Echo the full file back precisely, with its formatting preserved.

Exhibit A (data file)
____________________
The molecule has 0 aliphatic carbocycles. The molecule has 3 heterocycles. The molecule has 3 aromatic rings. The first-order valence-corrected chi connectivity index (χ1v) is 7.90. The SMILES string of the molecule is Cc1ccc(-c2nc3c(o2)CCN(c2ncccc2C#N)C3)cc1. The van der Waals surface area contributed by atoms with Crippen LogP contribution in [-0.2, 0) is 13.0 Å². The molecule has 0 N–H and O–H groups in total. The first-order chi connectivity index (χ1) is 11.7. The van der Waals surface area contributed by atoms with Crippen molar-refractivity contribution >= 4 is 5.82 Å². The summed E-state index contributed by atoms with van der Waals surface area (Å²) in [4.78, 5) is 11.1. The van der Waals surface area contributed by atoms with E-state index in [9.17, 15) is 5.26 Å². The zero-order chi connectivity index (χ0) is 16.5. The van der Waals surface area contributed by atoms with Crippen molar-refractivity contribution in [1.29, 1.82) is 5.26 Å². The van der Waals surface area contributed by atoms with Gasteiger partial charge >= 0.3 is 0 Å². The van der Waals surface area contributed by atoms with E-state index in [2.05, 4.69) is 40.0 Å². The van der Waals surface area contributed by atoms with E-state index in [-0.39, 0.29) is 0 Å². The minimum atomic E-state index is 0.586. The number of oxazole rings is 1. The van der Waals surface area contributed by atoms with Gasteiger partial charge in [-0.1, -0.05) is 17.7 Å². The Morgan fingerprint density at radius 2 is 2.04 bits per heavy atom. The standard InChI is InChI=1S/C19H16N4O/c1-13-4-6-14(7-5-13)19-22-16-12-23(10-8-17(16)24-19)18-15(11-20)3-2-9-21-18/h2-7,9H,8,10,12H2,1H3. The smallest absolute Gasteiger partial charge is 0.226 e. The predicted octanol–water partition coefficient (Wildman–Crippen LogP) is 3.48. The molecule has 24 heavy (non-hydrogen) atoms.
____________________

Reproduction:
The molecule has 0 aliphatic carbocycles. The molecule has 3 heterocycles. The molecule has 3 aromatic rings. The first-order valence-corrected chi connectivity index (χ1v) is 7.90. The SMILES string of the molecule is Cc1ccc(-c2nc3c(o2)CCN(c2ncccc2C#N)C3)cc1. The van der Waals surface area contributed by atoms with Crippen LogP contribution in [-0.2, 0) is 13.0 Å². The molecule has 0 N–H and O–H groups in total. The first-order chi connectivity index (χ1) is 11.7. The van der Waals surface area contributed by atoms with Crippen molar-refractivity contribution >= 4 is 5.82 Å². The summed E-state index contributed by atoms with van der Waals surface area (Å²) in [4.78, 5) is 11.1. The van der Waals surface area contributed by atoms with E-state index in [9.17, 15) is 5.26 Å². The zero-order chi connectivity index (χ0) is 16.5. The van der Waals surface area contributed by atoms with Crippen molar-refractivity contribution in [1.29, 1.82) is 5.26 Å². The van der Waals surface area contributed by atoms with Gasteiger partial charge >= 0.3 is 0 Å². The van der Waals surface area contributed by atoms with E-state index in [2.05, 4.69) is 40.0 Å². The van der Waals surface area contributed by atoms with E-state index in [-0.39, 0.29) is 0 Å². The minimum atomic E-state index is 0.586. The number of oxazole rings is 1. The van der Waals surface area contributed by atoms with Gasteiger partial charge in [-0.1, -0.05) is 17.7 Å². The Morgan fingerprint density at radius 2 is 2.04 bits per heavy atom. The standard InChI is InChI=1S/C19H16N4O/c1-13-4-6-14(7-5-13)19-22-16-12-23(10-8-17(16)24-19)18-15(11-20)3-2-9-21-18/h2-7,9H,8,10,12H2,1H3. The smallest absolute Gasteiger partial charge is 0.226 e. The predicted octanol–water partition coefficient (Wildman–Crippen LogP) is 3.48. The molecule has 24 heavy (non-hydrogen) atoms.